How Much Money Do I Need to Retire?
How much to save for retirement? Do I need to start saving now? For most of you reading this, if not all, these questions will have plagued your conscience at some point or another.
Our twilight years are a highly romanticized affair. Extravagant spending gives way to luxurious living and hedonistic indulgence. One minute you’re freewheeling around the Mediterranean, and the next you’re catching up on the countless hours of daytime tv that unceremoniously passed you by over the years. The good life. A time in which we expect to wind down and reap the rewards of our time spent in the working world, many of us have a pre-existent image of what retirement looks like in our heads.
As we get older, however, it becomes apparent that things aren’t always as transparent as they might seem. We may spend our earlier years thinking that whilst distant, retirement is both very enviable and achievable. Wrong. Prepare yourself for some shocking pensions facts you might not be aware of, some of which will no doubt make you reconsider your perspective and just how much to save for retirement.
Pensioners in poverty
The reality of retirement for millions of people is quite stark. According to the British Charity Age UK (2017), 1.9 million pensioners in the UK live in poverty- that is one in six, while a further 1.2 million are “on the brink” of poverty. Research from Saga further solidified these fears, indicating that the UK’s over 50’s population would need to double pension contributions they are making to have anywhere near the standard of living that they expect.
I’m sure you are reading this and thinking “that won’t be me”, but what if something were to happen which stopped you working earlier than you had planned? How many years do you think you could make your pension or savings last in retirement? What would happen if your spouse became ill and you had to look after them? With neither of you working, what would retirement look like then?
The only solution, other than winning the lottery, is to save as much as possible, but how much do you need to save to generate a decent income?
How much to save for retirement?
This is actually quite a complex question as rates of inflation and interest, among other things, all have an impact. However, based on the pound’s current value, if you kept your money invested after you retired with it generating 6% per year, you would need to have saved £600,000 to achieve an annual income of £50,000 per year for 20 years.
This assumes you plan on leaving none of your pension to a spouse or family member and don’t live any longer than 20 years. But research shows, the reality is most people underestimate how long they will live for and unfortunately, the latter stages of life can be the most expensive.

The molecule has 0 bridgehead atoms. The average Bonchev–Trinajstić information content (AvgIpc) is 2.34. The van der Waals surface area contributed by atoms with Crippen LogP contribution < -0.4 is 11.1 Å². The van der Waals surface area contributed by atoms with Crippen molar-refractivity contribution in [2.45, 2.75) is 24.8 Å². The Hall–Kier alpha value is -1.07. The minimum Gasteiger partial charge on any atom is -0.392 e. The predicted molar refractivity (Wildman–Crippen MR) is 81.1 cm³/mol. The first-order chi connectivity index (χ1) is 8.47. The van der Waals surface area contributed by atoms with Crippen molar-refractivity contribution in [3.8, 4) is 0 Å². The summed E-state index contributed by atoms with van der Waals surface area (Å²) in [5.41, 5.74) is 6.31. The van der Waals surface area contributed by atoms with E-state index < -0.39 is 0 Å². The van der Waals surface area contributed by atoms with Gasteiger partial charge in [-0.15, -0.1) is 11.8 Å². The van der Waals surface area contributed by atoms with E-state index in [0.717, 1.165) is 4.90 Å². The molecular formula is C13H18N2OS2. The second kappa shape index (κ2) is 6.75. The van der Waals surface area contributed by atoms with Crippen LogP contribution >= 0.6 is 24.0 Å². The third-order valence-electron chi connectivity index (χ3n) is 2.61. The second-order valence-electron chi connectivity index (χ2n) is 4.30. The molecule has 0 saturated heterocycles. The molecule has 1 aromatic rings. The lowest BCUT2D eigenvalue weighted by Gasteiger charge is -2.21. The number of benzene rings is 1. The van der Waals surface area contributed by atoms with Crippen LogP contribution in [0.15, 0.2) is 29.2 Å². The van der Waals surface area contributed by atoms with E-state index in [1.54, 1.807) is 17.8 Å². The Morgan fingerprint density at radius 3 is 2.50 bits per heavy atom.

Whilst there is no definitive value that applies to absolutely everyone, many financial planners agree that you will need about 70% of your current income to keep up to speed with your current lifestyle.
The number of people expected to require long-term care in old age is forecast to grow exponentially over the coming decades, as medicines and cures allow people to live longer, this is clearly great news for you, but probably less so for your finances.
There have been many studies which have looked into this, with estimates suggesting the need for long-term care will double in the next few decades.
The truth is it is increasingly likely people will see out their last days in a care home and this costs money. Without making proper provision or without the savings to cover it, this can sadly mean the loss of a family home, as it sold to cover the costs of care. It is very easy to think of retirement as a far off, distant part of your life for which you can prepare “tomorrow”, but the reality is that to have any hope of achieving the retirement you probably want, you need to put building blocks in places early on in your working life and consider how much to save for retirement sooner rather than later.
A bleak future?
As it stands, retirement is starting to look a little bleak, isn’t it? It doesn’t have to be like this though. Research indicates that property investment is turning out to be quite popular with the over-50s. Research also shows that those who invest in property investment from a younger age can realistically expect a much larger retirement fund than if they were to put all of their money solely into a pension. With Manchester achieving an impressive average rental yield of 6.02%, compared to the 4.86% yield of London, property investment in the North -and as a whole- has never been more lucrative. A relatively stable and mostly predictable market, you can potentially make great returns from property investment and supplement your pension so that it meets your requirements-not the other way around.
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